By: Tania Ramirez
Asylum seekers make up a large portion of the migrants continuously arriving at the border. Typically, asylum seekers who are not detained are issued a summons and wait an average of more than five years before appearing in court. However, the Biden administration seeks to reduce the current backlog of 1.7 million cases by clearing over hundreds of thousands of deportation and asylum cases. In doing so, the Biden administration unveiled new procedures to handle these claims efficiently and timely, essentially hoping that cases could be decided in months rather than years. With these efforts, new rules are being created by the Department of Homeland Security (DHS) and the Department of Justice (DOJ) to process asylum claims efficiently and fairly.
On March 24th, 2022, the U.S. Citizenship and Immigration Services (USCIS) released a new rule that the DHS and DOJ issued to improve and expedite the processing of asylum claims to ensure that those who are eligible for asylum are granted relief, while those who are not are promptly removed. In addition, this rule empowers asylum officers to grant or deny claims, an authority that used to be limited to immigration judges. Initially, asylum officers would handle the screenings for asylum and other forms of humanitarian relief for border arrivals. Attorney General Merrick B. Garland says that “this rule advances our efforts to ensure that asylum claims are processed fairly, expeditiously, and consistent with due process.”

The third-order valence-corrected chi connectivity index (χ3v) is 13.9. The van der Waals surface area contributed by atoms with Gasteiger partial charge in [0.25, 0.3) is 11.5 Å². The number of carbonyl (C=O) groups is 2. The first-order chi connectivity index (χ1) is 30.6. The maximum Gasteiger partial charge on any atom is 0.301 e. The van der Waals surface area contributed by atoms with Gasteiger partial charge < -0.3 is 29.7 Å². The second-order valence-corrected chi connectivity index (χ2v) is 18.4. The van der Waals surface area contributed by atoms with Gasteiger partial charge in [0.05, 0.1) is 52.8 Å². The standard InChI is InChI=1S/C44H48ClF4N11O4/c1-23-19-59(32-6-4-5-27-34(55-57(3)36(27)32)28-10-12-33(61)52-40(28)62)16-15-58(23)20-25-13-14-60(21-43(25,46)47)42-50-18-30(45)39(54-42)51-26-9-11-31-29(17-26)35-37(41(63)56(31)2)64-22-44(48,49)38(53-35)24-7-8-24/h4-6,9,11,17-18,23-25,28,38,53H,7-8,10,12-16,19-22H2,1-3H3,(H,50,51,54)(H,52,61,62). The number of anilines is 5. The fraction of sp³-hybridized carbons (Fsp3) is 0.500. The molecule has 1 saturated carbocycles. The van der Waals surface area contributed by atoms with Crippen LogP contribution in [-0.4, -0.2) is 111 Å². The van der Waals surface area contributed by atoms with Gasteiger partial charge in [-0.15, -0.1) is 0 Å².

Along with the new rule issued, the USCIS has established “new internal cycle time goals” to reduce the agency’s pending caseload. With this new cycle, applicants and petitioners will receive decisions on their cases more quickly. Particular forms, such as I-131 (Advance Parole), usually take around 13 to 20 months to be processed. However, these new cycle time goals are expected to be processed within three months. In addition, DACA renewals (I-821D) that were processed between 6-12 months would now be processed within six months. On March 29th, the DHS announced a final rule that aligns premium procession regulations with the Emergency Stopgap USCIS Stabilization Act, which applies to petitioners filing a form I-129, and employment-based immigrant visa petitioners filing a Form I-140. The forms under the premium processing are set to be processed within two weeks. Although the “new cycle time goals” may not begin immediately, USCIS hopes to achieve them by the end of 2023 by increasing capacity, improving technology, and expanding staffing.
“DHS and DOJ Issue Rule to Efficiently and Fairly Process Asylum Claims.” USCIS, 24 Mar. 2022, https://www.uscis.gov/newsroom/news-releases/dhs-and-doj-issue-rule-to-efficiently-and-fairly-process-asylum-claims.
“USCIS Announces New Actions to Reduce Backlogs, Expand Premium Processing, and Provide Relief to Work Permit Holders.” USCIS, 29 Mar. 2022, https://www.uscis.gov/newsroom/news-releases/uscis-announces-new-actions-to-reduce-backlogs-expand-premium-processing-and-provide-relief-to-work.